"The visionary is the only realist." (Federico Fellini)
For many years, I have been lecturing and publishing widely about Israel's nuclear strategy. By definition, of course, much of this work has been irremediably speculative; hence, it's derivative policy prescriptions have had to flow not from any pertinent compilations of facts, but rather from any still-calculable inferences or extrapolations. For the most part, of course, there is nothing here for which any serious scholar should apologize, but one corollary point remains to be made: Although analytic emphases on Israel's nuclear strategy are correctly drawn from Realpolitik or power politics assumptions, such presumptively pragmatic bases can't plausibly succeed in the longer term.
It follows that Israeli strategists, in the very same fashion as would concern their American or other national counterparts, must begin to look toward identifying substantially more durable global power arrangements than Realpolitik. This means, above all, that what might seem promisingly "realistic" to strategists in the shorter-term global "state of nature" is still apt to prove futile for any longer-term survival prospects. Israel, again, in the fashion of every other state, is necessarily part of a much larger world system; moreover, this vastly more comprehensive system has distinctly diminishing chances for success within the seemingly permanent anarchy of world politics.
To be sure, Realpolitik or balance of power world politics have never succeeded for more than very brief intervals. In the future, multiple systemic failures could involve assorted weapons of mass destruction, including nuclear weapons. Here, a failure of Realpolitik would be not "only" catastrophic, but potentially sui generis in the cumulative scope of its unprecedented declension.
In candor, a determinedly zero-sum orientation of world politics has become so darkly unpromising and so corrosively competitive that it increasingly resembles genuine chaos. Accordingly, in the shadowy years ahead, one thing is reasonably certain. It is that the longstanding Hobbesian universe of a bellum omnium contra omnes – a war of all against all – cannot be sustained. All states that rely upon some form of nuclear deterrence, including Israel, must therefore prepare to begin to think more self-consciously about creating alternative systems of world politics, ones that are authentically more cooperative. While any hint of such an interest in global integration, or what Pierre Teilhard de Chardin calls "planetization," will sound unacceptably utopian or fanciful to "realists," it is actually more realistic to understand the following: Our still-prevailing "every man for himself" ethos in world politics is time-dishonored and utterly destined to fail.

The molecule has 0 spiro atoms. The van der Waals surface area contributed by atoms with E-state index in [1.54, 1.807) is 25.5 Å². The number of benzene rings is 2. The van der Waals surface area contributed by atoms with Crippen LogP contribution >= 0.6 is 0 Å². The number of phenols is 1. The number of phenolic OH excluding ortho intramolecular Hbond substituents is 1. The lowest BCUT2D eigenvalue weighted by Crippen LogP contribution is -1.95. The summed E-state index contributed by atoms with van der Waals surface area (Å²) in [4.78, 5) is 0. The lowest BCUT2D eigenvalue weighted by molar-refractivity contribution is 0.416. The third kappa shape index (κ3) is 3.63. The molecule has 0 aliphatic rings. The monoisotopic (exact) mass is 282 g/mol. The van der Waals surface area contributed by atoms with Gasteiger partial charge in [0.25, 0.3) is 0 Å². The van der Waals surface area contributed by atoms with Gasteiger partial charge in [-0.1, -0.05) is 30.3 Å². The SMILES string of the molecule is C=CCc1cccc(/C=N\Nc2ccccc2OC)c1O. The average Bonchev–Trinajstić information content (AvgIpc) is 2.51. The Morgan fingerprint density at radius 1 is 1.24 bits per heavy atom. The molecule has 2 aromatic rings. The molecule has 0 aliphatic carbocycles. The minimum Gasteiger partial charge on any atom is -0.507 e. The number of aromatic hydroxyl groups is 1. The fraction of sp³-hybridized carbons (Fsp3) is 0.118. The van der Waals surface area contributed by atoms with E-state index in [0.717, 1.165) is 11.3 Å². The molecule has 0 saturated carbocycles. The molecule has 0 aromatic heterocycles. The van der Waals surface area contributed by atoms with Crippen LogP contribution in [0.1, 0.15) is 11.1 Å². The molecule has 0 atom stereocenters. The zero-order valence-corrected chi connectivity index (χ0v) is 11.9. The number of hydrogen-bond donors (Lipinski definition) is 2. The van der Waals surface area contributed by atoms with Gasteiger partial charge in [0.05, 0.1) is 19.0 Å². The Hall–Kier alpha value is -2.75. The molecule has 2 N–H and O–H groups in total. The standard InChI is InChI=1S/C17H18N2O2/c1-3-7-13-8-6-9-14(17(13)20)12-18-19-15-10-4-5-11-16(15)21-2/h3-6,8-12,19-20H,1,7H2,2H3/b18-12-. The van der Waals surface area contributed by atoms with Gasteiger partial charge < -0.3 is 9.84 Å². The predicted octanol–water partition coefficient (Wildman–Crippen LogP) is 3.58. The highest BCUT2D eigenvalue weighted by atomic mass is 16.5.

Indeed, again and again, at some point, perhaps, irretrievably – world systemic failures could become irreversible. In the final analysis, it will not help to merely tinker tentatively at the ragged edges of our current world order, naively forging ad hoc additional agreements between assorted recalcitrant states, or between these states and various surrogate sub-state organizations who have no tangible incentives to abide by any such formal commitments. "What is the good," inquires playwright Samuel Beckett in Endgame, "of passing from one untenable position to another, of seeking justification always on the same plane."